Natsiraishe Maritsa

A teenager in Zimbabwe is teaching taekwondo to young girls who are being forced into child marriage.&nbsp | &nbspPhoto Credit:&nbspAP

A teenager in Zimbabwe is teaching taekwondo to young girls who are being forced into child marriage.

Many girls in the African country, some as young as 10, are forced to marry due to poverty or traditional practices.

To give them a fighting chance at life, 17-year-old Natsiraishe Maritsa has enlisted a team of women and girls in the sport that teaches self-defence.

Maritsa’s school friends are seen assembling outside her parents’ house in Epworth to learn new moves and techniques they can use for self-defence. “Not many people do taekwondo here, so it’s fascinating for girls, both married and single. I use it to get their attention,” Maritsa told Associated Press.

Maritsa has been a martial arts fan since the age of 5. Now, she has become a full-time teacher with students as young as 4-years-old.

The teenager’s lessons are taken very seriously with students enthusiastically following her instructions to kick, punch, strike, and spar. Once the session is done, she sits down with her class and talks to them about the dangers of child marriage.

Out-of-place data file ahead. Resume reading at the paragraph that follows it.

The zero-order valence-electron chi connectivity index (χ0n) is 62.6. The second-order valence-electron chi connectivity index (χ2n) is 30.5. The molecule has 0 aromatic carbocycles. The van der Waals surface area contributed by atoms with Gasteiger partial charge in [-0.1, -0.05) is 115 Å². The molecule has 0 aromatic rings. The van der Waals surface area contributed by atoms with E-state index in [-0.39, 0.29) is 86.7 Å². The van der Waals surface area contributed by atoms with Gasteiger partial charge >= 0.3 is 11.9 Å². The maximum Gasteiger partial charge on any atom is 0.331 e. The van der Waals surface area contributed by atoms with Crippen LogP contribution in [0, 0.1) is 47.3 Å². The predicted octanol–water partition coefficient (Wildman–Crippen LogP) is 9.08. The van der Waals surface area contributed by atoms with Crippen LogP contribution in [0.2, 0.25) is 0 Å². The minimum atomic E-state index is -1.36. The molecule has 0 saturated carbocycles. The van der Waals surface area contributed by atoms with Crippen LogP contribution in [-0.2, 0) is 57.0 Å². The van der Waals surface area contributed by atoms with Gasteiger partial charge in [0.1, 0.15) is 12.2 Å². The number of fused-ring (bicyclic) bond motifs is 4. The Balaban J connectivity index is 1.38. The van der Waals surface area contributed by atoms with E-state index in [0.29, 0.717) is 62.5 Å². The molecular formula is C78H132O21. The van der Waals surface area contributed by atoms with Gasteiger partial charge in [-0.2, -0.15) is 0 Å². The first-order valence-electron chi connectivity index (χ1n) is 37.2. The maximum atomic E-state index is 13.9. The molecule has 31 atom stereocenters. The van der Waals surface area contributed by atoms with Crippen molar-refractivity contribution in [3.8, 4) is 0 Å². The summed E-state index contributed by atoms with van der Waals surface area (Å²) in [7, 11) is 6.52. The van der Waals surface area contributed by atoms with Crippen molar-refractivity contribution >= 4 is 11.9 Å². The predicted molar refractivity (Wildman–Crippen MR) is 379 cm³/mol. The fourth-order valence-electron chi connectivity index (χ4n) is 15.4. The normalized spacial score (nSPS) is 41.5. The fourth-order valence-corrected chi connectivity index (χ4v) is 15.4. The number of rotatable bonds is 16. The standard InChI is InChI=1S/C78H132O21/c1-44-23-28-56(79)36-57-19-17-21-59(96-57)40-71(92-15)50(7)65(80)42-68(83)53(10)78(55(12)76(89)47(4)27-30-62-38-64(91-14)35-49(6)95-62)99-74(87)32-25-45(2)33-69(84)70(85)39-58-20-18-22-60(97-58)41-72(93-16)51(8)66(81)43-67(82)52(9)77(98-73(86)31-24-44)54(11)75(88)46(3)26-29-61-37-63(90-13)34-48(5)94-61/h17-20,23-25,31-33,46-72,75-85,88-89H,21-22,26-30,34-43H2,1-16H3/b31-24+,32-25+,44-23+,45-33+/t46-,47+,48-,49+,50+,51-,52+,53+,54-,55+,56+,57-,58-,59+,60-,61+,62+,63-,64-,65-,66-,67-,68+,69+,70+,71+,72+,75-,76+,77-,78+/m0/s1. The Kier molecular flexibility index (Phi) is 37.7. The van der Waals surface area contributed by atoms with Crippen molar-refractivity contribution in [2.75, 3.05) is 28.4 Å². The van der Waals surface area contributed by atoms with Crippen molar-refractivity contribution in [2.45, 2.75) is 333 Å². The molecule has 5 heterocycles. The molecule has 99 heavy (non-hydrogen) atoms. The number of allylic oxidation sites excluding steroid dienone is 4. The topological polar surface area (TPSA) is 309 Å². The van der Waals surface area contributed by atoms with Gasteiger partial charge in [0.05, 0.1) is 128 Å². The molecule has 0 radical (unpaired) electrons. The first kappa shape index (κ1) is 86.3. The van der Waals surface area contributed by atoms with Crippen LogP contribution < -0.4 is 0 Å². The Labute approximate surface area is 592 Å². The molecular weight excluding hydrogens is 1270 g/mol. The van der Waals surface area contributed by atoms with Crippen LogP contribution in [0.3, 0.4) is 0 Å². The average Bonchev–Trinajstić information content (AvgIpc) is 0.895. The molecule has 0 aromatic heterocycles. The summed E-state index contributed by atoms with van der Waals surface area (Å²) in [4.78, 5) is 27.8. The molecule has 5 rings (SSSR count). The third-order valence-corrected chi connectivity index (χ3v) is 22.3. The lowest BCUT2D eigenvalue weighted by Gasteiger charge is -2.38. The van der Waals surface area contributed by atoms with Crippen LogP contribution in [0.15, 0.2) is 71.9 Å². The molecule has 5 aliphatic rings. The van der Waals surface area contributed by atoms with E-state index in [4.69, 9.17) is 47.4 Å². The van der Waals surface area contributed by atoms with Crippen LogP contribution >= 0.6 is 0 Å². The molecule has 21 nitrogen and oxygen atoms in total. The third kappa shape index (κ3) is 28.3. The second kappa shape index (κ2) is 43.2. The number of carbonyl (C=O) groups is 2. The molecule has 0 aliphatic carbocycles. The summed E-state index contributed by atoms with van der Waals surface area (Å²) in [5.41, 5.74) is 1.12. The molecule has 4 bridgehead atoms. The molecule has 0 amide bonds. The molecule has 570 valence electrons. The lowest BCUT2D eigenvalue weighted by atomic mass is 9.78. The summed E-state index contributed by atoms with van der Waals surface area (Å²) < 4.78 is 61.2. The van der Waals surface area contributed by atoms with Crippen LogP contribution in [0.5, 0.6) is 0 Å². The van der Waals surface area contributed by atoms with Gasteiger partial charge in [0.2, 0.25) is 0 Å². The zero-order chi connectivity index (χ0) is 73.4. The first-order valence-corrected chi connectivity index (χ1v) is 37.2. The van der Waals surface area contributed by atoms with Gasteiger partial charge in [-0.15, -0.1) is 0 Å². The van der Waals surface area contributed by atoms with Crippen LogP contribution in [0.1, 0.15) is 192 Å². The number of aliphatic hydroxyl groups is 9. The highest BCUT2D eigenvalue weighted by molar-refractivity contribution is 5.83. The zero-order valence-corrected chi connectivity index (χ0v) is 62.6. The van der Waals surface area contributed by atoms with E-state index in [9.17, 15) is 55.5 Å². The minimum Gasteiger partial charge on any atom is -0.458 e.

“We are not ready for this thing called marriage. We are just too young for it. The role of teen mothers is usually ignored when people campaign against child marriages. Here, I use their voices, their challenges, to discourage those young girls not yet married to stay off early sexual activity and marriage,” said Maritsa.

The teenager adds that her martial art sessions are aimed at providing a ‘safe space’ for girls who are forced into child marriage.

Under Zimbabwean law, neither boys nor girls are legally eligible to marry-until the age of 18. However, the practice of child marriage is widespread in the country due to economic problems.

According to the United Nations Children’s Fund, an estimated 30% of girls in Zimbabwe are married before the age of 18.

Maritsa says her martial art class was set up to empower both married and single girls in the country, and educate them about the dangers of child marriage.

“From being hopeless, the young mothers feel empowered, being able to use their stories to dissuade other girls from falling into the same trap,” said Maritsa.